Xenia Chan Ling-yee 陳靈兒 (she/her/佢/她) is a Ph.D. Candidate at Regis St. Michael’s College, Toronto School of Theology, at the University of Toronto. She is currently a Joseph-Armand Bombardier Canada Graduate Scholar, an honorary Louisville Institute Dissertation Fellow, and a Forum for Theological Exploration Doctoral Fellow. Xenia holds a M.Div. degree (Biblical Studies/Church in the City) from the Seminary at Tyndale University, and a B.Soc.Sc. degree (Political Science/History) from the University of Ottawa. She is also pursuing ordination in the Free Methodist Church in Canada.
What are you studying and why?
I went to seminary in part because of a former student’s question. Coming from South Sudan, he asked, “How can you be sure that the gospel you preach is not just the white man’s gospel?” By my first semester, I had both fallen in love with the Hebrew Bible and been introduced to Paolo Freire—where my questions from these two distinct texts began the process of revealing and unravelling my own complicity in coloniality. At the same time, my call to ministry in my early young adulthood had very much involved the Sinophone Protestant church in Canada, and it’s safe to say that my scholarly interests are borne out of my pastoral concerns. I am haunted by the imaginations of the transpacific and Sinophone publics—horrified by them, in many cases—and my dissertation reflects that reality. I am also interested in the different ways of enunciating the past whilst projecting the future with a distinct sense of historicities—with the belief that by enacting poetic imagination, we might be able to alter memory and invoke minority survival in the deadly spaces between competing imperial interests and regimes. My dissertation, in that vein, is an examination of an archive composed of Jeremiah’s Confessions and transpacific Sinophone literature.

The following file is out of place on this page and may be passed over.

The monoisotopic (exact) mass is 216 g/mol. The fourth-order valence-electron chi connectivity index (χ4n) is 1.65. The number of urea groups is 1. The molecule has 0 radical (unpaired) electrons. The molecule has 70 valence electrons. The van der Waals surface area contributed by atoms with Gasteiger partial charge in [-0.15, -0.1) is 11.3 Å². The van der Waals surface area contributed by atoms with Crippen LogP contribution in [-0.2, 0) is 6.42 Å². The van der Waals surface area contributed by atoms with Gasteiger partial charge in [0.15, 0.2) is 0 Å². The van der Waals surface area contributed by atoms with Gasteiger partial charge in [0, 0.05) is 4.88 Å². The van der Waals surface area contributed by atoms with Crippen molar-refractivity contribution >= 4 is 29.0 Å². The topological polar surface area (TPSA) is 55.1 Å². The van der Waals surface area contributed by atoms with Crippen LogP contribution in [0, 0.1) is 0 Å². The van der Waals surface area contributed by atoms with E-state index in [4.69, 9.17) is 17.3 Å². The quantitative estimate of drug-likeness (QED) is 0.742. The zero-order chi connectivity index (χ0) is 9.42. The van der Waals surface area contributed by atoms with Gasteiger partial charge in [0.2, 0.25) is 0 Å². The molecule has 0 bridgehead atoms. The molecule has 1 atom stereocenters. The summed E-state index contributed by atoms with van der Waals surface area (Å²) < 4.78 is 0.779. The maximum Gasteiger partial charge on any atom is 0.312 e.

What has been your biggest learning experiences?
In the pandemic lockdowns, I was introduced to the work of poet Franny Choi, and her work on apocalypses has been impactful for me. What was particularly appealing to me, especially in the titular poem of her compilation, is that she points out that apocalypses are nothing new. In fact, they happen every day around us, whether we know, acknowledge, or see them as such. Making sense of the world that way helps situate where I am in the world and the small gestures that move us towards justice and towards the Divine. Or more simplistically, be water.
What has your experience been with PANAAWTM?
There are few spaces in the academy where we can be unapologetically Asian, and this is one of them. I’m grateful that our elders had the forethought and the desire—not just to put this together—but to keep it going for so many years. I was thrilled to find interlocutors, friends, and mentors in this wonderful mix of people, and I am grateful for this space. I especially want to give a shout-out to the Rev. Dr. Christine Hong, who I very much look up to. Christine walked with me through my early years of my doctorate, and she embodies the kind of scholar I aspire to be. She is kind, generous, a good listener, and has a knack for telling things the way they are—I have learned so much from her.
What brings you hope and joy?
The little things—making and drinking coffee with friends along with good conversation, taking my cat on walks, spending time with my fiancé and my family, eating good food, listening to jazz, and long treks in the woods—are what rejuvenate me to practice hope and joy. These things remind me that evil might think hegemonically, but good does not. Hope and joy are practices that remind the powers that be, that, whatever they might think of themselves, they do not have the final say. Instead, hope and joy, for me, are rooted in home, and ultimately that enables me to love well and pursue justice.